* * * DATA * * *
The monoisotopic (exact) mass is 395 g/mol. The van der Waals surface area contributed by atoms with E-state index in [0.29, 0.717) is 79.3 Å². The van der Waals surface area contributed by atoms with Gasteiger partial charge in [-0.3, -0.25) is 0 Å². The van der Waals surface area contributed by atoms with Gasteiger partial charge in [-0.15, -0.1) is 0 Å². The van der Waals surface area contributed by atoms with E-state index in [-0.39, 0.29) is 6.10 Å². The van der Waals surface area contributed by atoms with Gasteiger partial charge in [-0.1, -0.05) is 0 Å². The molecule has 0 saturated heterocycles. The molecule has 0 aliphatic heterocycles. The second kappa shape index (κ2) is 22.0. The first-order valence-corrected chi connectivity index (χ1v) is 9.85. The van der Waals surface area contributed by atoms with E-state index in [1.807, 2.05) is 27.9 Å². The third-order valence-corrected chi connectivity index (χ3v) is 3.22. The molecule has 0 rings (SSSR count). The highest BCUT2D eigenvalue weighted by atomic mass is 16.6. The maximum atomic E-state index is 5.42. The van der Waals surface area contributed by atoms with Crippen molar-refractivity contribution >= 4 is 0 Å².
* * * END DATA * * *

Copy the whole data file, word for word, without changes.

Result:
The monoisotopic (exact) mass is 395 g/mol. The van der Waals surface area contributed by atoms with E-state index in [0.29, 0.717) is 79.3 Å². The van der Waals surface area contributed by atoms with Gasteiger partial charge in [-0.3, -0.25) is 0 Å². The van der Waals surface area contributed by atoms with Gasteiger partial charge in [-0.15, -0.1) is 0 Å². The van der Waals surface area contributed by atoms with E-state index in [-0.39, 0.29) is 6.10 Å². The van der Waals surface area contributed by atoms with Gasteiger partial charge in [-0.1, -0.05) is 0 Å². The molecule has 0 saturated heterocycles. The molecule has 0 aliphatic heterocycles. The second kappa shape index (κ2) is 22.0. The first-order valence-corrected chi connectivity index (χ1v) is 9.85. The van der Waals surface area contributed by atoms with E-state index in [1.807, 2.05) is 27.9 Å². The third-order valence-corrected chi connectivity index (χ3v) is 3.22. The molecule has 0 rings (SSSR count). The highest BCUT2D eigenvalue weighted by atomic mass is 16.6. The maximum atomic E-state index is 5.42. The van der Waals surface area contributed by atoms with Crippen molar-refractivity contribution >= 4 is 0 Å².